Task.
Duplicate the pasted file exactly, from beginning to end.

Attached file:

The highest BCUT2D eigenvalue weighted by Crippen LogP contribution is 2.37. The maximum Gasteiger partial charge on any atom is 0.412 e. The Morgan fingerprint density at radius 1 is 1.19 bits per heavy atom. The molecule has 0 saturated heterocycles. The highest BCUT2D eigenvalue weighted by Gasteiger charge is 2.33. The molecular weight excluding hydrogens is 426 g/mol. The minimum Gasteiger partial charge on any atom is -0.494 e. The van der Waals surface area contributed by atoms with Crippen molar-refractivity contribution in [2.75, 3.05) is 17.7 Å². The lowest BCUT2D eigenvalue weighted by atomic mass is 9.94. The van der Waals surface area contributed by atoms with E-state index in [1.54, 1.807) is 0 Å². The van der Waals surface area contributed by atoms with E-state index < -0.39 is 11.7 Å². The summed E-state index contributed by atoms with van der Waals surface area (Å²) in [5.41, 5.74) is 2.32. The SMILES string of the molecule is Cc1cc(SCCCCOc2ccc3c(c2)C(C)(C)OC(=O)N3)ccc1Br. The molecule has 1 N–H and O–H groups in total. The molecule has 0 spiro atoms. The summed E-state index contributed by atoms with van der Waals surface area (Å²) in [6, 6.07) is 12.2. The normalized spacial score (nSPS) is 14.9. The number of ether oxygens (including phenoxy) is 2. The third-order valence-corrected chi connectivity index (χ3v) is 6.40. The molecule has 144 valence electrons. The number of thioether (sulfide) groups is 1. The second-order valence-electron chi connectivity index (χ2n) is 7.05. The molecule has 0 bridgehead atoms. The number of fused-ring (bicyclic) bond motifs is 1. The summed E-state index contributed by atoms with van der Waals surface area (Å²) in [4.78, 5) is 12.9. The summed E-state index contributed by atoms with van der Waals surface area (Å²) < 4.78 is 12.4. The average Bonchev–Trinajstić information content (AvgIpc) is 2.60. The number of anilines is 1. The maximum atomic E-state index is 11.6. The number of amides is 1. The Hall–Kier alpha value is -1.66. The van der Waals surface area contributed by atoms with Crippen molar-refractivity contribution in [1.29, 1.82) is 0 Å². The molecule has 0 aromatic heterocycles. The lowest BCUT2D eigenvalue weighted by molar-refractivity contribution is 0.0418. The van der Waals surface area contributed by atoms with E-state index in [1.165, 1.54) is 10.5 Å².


The highest BCUT2D eigenvalue weighted by Crippen LogP contribution is 2.37. The maximum Gasteiger partial charge on any atom is 0.412 e. The Morgan fingerprint density at radius 1 is 1.19 bits per heavy atom. The molecule has 0 saturated heterocycles. The highest BCUT2D eigenvalue weighted by Gasteiger charge is 2.33. The molecular weight excluding hydrogens is 426 g/mol. The minimum Gasteiger partial charge on any atom is -0.494 e. The van der Waals surface area contributed by atoms with Crippen molar-refractivity contribution in [2.75, 3.05) is 17.7 Å². The lowest BCUT2D eigenvalue weighted by atomic mass is 9.94. The van der Waals surface area contributed by atoms with E-state index in [1.54, 1.807) is 0 Å². The van der Waals surface area contributed by atoms with E-state index < -0.39 is 11.7 Å². The summed E-state index contributed by atoms with van der Waals surface area (Å²) in [5.41, 5.74) is 2.32. The SMILES string of the molecule is Cc1cc(SCCCCOc2ccc3c(c2)C(C)(C)OC(=O)N3)ccc1Br. The molecule has 1 N–H and O–H groups in total. The molecule has 0 spiro atoms. The summed E-state index contributed by atoms with van der Waals surface area (Å²) in [6, 6.07) is 12.2. The normalized spacial score (nSPS) is 14.9. The number of ether oxygens (including phenoxy) is 2. The third-order valence-corrected chi connectivity index (χ3v) is 6.40. The molecule has 144 valence electrons. The number of thioether (sulfide) groups is 1. The second-order valence-electron chi connectivity index (χ2n) is 7.05. The molecule has 0 bridgehead atoms. The number of fused-ring (bicyclic) bond motifs is 1. The summed E-state index contributed by atoms with van der Waals surface area (Å²) in [4.78, 5) is 12.9. The summed E-state index contributed by atoms with van der Waals surface area (Å²) < 4.78 is 12.4. The average Bonchev–Trinajstić information content (AvgIpc) is 2.60. The number of anilines is 1. The maximum atomic E-state index is 11.6. The number of amides is 1. The Hall–Kier alpha value is -1.66. The van der Waals surface area contributed by atoms with Crippen molar-refractivity contribution in [1.29, 1.82) is 0 Å². The molecule has 0 aromatic heterocycles. The lowest BCUT2D eigenvalue weighted by molar-refractivity contribution is 0.0418. The van der Waals surface area contributed by atoms with E-state index in [1.165, 1.54) is 10.5 Å².